Morgan Stanley v. Merrill: This Time It’s About Retirement Account Policy
(Corrects typographical error in fourth paragraph to show that Gorman joined Morgan Stanley in 2006, not 2016.)
In a major policy divergence among wirehouse firms, Morgan Stanley is unlikely to follow rival Merrill Lynch in eliminating commission-based retail retirement accounts, a senior executive who has worked at both firms indicated on Wednesday.
Strongly suggesting that Morgan Stanley will not limit its almost 16,000 brokers to selling only fee-based retirement investments when the Department of Labor’s new fiduciary rule becomes effective on April 10, Chairman and Chief Executive James Gorman set off a wave of speculation about whether his firm will be more attractive for clients and brokers than some rivals and whether that advantage is worth the risk of higher litigation costs.
“There is potential there [for] recruiting advantage,” said Brian Kleinhanzi, a securities industry analyst at Keefe, Bruyette & Woods. “But with each dollar you bring in, you bring in increased litigation risk as well.”
On a conference call to discuss third-quarter earnings, Gorman said Morgan Stanley will give brokers details of its policies regarding retirement plan sales over the next few weeks. Without mentioning Merrill by name, he said that giving clients investment and account-type choice is “a fundamental guiding light for the firm.” Merrill, whose wealth management business was run by Gorman before he jumped to Morgan Stanley in 2006, made waves last week by announcing the impending demise of commission-based retirement accounts.
The apparent divergence in policy highlights the conundrum facing brokerage firms trying to balance the benefits of giving brokers and clients flexibility against more complex compliance surveillance and the risk of higher litigation costs. The DOL rule heavily favors fee-based accounts, but allows commission-based retirement accounts if brokers contractually agree to work in customers’ best interests. It also gives customers the right to join class-action lawsuits if they believe a broker is violating the best-interest contract by recommending investments that generate higher commissions and/or “trails” than a comparable product.
Morgan Stanley’s greater flexibility likely reflects how much more important wealth management is to its bottom line than is Merrill’s wealth business to that of its parent, Bank of America, Kleinhanzi said. Morgan Stanley Wealth Management contributed 44% of its parent’s $8.9 billion of net revenue in the third quarter. Merrill Lynch Global Wealth & Investment Management represented 17% of Bank of America’s $21.6 billion of revenue in the quarter.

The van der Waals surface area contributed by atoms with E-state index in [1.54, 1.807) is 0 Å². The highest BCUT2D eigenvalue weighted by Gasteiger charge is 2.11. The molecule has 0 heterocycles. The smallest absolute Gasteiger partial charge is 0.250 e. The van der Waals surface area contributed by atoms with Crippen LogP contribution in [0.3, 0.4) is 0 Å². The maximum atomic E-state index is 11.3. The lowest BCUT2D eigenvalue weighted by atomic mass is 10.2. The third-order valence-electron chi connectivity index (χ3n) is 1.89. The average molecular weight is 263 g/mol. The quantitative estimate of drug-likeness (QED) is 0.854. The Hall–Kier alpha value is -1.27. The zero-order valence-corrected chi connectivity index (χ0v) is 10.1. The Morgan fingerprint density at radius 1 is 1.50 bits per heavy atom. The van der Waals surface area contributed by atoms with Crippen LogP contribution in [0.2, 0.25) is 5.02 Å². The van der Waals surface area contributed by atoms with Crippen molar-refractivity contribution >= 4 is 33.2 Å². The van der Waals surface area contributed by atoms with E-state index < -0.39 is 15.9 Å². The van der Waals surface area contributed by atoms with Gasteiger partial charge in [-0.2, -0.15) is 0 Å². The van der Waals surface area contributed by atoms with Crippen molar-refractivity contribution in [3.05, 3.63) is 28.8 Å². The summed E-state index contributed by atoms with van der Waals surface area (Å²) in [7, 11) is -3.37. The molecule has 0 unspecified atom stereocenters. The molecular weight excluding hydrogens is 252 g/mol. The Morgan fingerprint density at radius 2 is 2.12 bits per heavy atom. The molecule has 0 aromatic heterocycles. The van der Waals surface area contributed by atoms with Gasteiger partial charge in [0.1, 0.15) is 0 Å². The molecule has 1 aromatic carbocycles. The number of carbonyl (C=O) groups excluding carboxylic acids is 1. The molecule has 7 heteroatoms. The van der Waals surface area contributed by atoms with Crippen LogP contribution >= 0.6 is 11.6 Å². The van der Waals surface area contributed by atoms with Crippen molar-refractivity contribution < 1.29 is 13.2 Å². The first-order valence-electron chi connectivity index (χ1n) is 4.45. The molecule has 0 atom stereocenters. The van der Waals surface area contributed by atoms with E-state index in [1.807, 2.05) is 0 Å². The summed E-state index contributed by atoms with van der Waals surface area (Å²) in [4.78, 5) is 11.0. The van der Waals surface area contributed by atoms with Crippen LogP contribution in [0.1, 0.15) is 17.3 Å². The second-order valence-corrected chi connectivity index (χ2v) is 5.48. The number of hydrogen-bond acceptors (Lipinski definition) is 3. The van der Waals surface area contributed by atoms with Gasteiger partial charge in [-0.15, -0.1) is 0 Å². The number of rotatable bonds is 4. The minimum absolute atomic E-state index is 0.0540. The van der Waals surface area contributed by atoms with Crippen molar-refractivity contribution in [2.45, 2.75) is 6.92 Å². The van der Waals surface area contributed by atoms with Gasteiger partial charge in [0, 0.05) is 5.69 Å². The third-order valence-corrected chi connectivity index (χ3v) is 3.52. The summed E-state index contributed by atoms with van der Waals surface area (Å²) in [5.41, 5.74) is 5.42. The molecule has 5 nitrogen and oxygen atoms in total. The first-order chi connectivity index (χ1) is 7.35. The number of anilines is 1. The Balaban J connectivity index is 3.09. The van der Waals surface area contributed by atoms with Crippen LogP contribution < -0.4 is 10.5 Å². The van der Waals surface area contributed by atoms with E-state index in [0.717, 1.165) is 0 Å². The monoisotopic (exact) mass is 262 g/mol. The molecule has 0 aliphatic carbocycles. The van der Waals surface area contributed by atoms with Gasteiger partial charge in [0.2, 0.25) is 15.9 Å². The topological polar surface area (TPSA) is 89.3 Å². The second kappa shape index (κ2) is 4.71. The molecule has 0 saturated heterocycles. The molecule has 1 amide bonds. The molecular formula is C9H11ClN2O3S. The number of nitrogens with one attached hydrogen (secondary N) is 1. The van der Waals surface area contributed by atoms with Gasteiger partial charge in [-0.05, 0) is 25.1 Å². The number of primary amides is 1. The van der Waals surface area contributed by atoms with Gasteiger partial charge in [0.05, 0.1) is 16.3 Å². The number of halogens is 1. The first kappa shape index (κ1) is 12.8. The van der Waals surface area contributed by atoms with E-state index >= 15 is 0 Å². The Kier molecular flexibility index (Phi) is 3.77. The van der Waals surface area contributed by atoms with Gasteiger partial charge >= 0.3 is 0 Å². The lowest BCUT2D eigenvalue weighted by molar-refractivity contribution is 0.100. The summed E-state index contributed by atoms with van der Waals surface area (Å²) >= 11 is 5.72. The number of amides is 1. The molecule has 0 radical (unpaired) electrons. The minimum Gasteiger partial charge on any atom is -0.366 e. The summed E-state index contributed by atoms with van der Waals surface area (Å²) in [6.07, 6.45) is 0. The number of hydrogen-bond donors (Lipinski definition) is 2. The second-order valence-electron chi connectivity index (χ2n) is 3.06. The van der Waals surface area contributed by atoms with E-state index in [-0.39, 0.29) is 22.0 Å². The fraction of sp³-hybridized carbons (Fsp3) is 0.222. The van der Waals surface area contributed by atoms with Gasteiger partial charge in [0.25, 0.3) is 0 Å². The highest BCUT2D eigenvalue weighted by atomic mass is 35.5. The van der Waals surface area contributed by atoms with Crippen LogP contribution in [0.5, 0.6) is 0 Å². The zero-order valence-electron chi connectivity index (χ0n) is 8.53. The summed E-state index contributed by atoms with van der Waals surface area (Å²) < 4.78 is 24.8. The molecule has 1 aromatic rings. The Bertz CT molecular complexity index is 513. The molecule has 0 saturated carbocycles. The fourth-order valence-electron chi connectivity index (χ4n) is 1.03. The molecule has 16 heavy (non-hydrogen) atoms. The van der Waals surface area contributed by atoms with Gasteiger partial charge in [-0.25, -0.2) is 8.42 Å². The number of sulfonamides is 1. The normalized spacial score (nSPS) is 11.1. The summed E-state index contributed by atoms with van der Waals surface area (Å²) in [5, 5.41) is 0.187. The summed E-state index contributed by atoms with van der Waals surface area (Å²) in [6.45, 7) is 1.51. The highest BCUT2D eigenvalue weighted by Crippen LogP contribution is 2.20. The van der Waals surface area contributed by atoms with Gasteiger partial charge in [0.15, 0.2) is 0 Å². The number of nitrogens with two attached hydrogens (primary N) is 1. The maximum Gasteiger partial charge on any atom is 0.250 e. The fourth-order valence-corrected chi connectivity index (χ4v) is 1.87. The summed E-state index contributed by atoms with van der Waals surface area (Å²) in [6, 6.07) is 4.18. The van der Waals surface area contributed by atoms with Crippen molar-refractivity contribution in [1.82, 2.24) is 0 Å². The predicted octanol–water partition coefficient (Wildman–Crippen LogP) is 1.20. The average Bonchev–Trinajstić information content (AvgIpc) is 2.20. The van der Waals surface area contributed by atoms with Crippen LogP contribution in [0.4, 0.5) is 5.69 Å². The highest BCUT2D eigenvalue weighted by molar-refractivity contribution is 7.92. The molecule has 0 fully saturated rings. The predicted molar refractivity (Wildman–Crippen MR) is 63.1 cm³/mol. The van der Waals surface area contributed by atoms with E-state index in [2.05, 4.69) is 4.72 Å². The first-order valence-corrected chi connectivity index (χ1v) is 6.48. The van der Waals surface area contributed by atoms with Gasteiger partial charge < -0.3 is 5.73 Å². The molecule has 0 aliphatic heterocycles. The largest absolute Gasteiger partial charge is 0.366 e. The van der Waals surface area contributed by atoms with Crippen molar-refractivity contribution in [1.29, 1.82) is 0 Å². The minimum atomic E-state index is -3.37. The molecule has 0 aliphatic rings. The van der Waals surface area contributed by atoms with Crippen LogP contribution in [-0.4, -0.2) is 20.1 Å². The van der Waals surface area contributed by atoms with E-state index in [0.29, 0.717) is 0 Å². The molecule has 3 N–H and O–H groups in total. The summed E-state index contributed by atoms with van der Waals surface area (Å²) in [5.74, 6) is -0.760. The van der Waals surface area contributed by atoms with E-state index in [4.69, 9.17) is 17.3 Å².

Officials at both companies brushed off analysts’ concerns that they might be making the wrong decision in determining the future of their multi-billion-dollar retirement businesses.
Bank of America expects a slight impact on 2017 revenue as the fiduciary rule takes effect but that will likely be temporary, Chief Financial Officer Paul Donofrio said on Monday. More assets will migrate to advisory accounts handled by Merrill’s 14,550 brokers or to less expensive accounts at the bank’s Merrill Edge discount brokerage unit, he said. In the short term, Merrill will permit brokers to offer fee discounts to some clients being asked to shift to advisory from transaction accounts or otherwise relax the firm’s discounting strictures, said people familiar with its plans.
Gorman, for his part, dismissed the potential litigation costs of using the DOL’s best-interest contract exemption.
“I don’t think that giving clients choice heightens one’s legal exposure,” he said on an earnings call with analyst. “In fact, that just seems a little counterintuitive.”
Chief Financial Officer John Pruzan added that Morgan Stanley is not lowering its goal of achieving pretax profit margin of 23%-25% within wealth management as a result of the rule. (The division hit the 23% number for the first time in the just-ended quarter.)
At Merrill, individual retirement accounts represent less than one-fifth of an average broker’s book, said a person familiar with the metric. In another attempt to downplay alarmist responses to the effect of its new fiduciary policy, Merrill executives have said that less than 10% of Merrill customers’ $2.1 trillion of assets are in such accounts.
A spokeswoman for Morgan Stanley declined to discuss how much of its wealth clients’ $2.1 trillion in assets are in retirement accounts.
Despite its nonchalance, Merrill is girding for defections, according to some longtime brokers and managers. At a recent branch meeting, one official said that upper management has formulated a worst-case scenario in which 25% to 33% of brokers will jump or give up their business as a result of the new retirement-account policy.
“I have always done what is in the best interest of my clients and most of my business is managed,” said the 20-year Merrill veteran, who spoke on condition of anonymity, “but all of this DOL [expletive] has me a bit concerned about my future in this business.”
Industry recruiters who are exquisitely sensitive to leveraging broker dissatisfaction said it is too early to handicap how fiduciary policies will affect broker moves.
Aside from Merrill Lynch, Edward Jones and LPL Financial, few firms of any size and model have spelled out their policies despite the looming new rule. Policy differences will “absolutely” stimulate moves but the degree will depend on the composition of brokers’ particular books and the stringency of firm policies, said Michael King, a New York-based recruiter.